In order to use the monitor, a user (care team member) is given a set of rights. These rights reflect the user’s ability to access various system applications and features within those applications.

When you invite a user to be part of your department’s care team, one of the things you select is that user’s privilege level when they access your department’s data. This privilege level is basically the number and the idea behind that number is that the higher the privilege the more powerful the user.

First, some terms, and then the following will detail out more about what these terms mean:

The department manager is like the security officer for your department

Privilege controls what applications a user may see

User classes control what features are made available within a monitor application

Department Manager

The highest privilege level in the system is the 8000 level, commonly called the department manager level. The department manager level has rights that allow that user to set up security within their department. Think of the 8000 level as the security administrator. If you have 8000 level rights to a department, you’ll be able to administrate security for the department, granting others access by sending them invitations, setting their privilege level and determining their user class. You’ll also be able to view their user profile.

Because the 8000 level has so much power, it should not be given to many people. Typically, this level is given to one, maybe two people within a department.

Still one level higher in the privilege level is the “Department Manager”. The department manager by definition must have an 8000 level privilege, but they also obtain additional powers, such as being able to delete a department, or renew a subscription. Only the one single listed department manager has these additional super powers and that department manager is selected on the main page of the department notebook.


The privilege level, as we said above, is assigned to a care team member and is a single number. This number is important… it lets the monitor decide whether or not a user has access to an application or a menu as defined by the department.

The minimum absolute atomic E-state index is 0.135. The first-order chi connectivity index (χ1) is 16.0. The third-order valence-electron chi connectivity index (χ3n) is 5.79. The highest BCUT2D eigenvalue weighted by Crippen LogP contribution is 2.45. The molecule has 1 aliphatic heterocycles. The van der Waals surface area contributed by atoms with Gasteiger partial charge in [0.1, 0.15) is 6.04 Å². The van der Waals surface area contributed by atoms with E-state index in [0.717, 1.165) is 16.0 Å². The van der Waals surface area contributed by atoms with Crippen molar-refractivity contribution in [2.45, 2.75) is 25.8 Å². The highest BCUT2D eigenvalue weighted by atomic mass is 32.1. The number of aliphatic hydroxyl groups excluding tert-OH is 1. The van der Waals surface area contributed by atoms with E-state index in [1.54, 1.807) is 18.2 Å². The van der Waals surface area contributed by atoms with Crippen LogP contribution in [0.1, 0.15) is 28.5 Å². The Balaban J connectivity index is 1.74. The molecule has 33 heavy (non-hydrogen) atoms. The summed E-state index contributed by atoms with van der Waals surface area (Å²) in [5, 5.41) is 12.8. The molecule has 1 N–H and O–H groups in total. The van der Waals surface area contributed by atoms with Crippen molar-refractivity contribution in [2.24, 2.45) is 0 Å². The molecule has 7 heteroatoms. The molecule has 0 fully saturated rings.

As an example, when you create a menu, you can assign a privilege level to that menu. For this example, let’s say it’s privilege level is assigned to be 5000. What this means is that any user whose privilege level is less than 5000 will not be able to see this menu. As such, menu’s become a method you can use to tailor the security of your department. You set up menus to have applications that you want to restrict access to and then you assign those menus appropriate privilege levels and users appropriate privilege levels to grant them access to the menu (which gives them access to the application displayed on the menu).

Think of privilege level as the tool you use to decide which of the monitor applications will be made available to members of your care team.

User Class

Whereas Privilege Level dictated which applications on the monitor someone may access, user class decides what features of those applications are available.

User classes have a name and then associated with that name are a bunch of options on how the various monitor applications should behave for people assigned to the class.

When you invite a new user to be a member of your department, you can optionally then assign them to a user class and let the user class restrict how they are able to access features of the monitor’s applications.

User classes have a LOT of options and give you a lot of control over what can be done on any given screen. Basically, you pick a screen and you decide what that screen should look like for people that are assigned to the user class. As an example, maybe you don’t want people to see the category feature of the subject application on the subject search screen. You can create a user class, assign your users to it, and remove that option from the screen, thereby blocking access to the feature for all members of the class.